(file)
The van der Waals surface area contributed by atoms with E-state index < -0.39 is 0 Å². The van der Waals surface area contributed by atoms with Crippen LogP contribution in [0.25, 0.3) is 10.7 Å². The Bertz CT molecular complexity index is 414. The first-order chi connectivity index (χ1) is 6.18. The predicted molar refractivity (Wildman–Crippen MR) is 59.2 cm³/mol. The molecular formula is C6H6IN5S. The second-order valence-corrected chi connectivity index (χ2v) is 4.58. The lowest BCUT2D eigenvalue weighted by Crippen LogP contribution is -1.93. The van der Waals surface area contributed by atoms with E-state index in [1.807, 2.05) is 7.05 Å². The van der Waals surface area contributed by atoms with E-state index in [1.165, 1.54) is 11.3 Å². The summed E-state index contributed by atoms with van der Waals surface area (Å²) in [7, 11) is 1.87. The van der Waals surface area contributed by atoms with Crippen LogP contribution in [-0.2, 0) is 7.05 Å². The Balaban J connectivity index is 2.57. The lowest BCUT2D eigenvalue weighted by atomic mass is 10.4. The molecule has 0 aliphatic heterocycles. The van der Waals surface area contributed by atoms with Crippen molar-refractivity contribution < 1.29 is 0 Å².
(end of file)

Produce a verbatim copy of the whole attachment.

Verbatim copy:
The van der Waals surface area contributed by atoms with E-state index < -0.39 is 0 Å². The van der Waals surface area contributed by atoms with Crippen LogP contribution in [0.25, 0.3) is 10.7 Å². The Bertz CT molecular complexity index is 414. The first-order chi connectivity index (χ1) is 6.18. The predicted molar refractivity (Wildman–Crippen MR) is 59.2 cm³/mol. The molecular formula is C6H6IN5S. The second-order valence-corrected chi connectivity index (χ2v) is 4.58. The lowest BCUT2D eigenvalue weighted by Crippen LogP contribution is -1.93. The van der Waals surface area contributed by atoms with E-state index in [1.807, 2.05) is 7.05 Å². The van der Waals surface area contributed by atoms with E-state index in [1.165, 1.54) is 11.3 Å². The summed E-state index contributed by atoms with van der Waals surface area (Å²) in [7, 11) is 1.87. The van der Waals surface area contributed by atoms with Crippen LogP contribution in [-0.2, 0) is 7.05 Å². The Balaban J connectivity index is 2.57. The lowest BCUT2D eigenvalue weighted by atomic mass is 10.4. The molecule has 0 aliphatic heterocycles. The van der Waals surface area contributed by atoms with Crippen molar-refractivity contribution < 1.29 is 0 Å².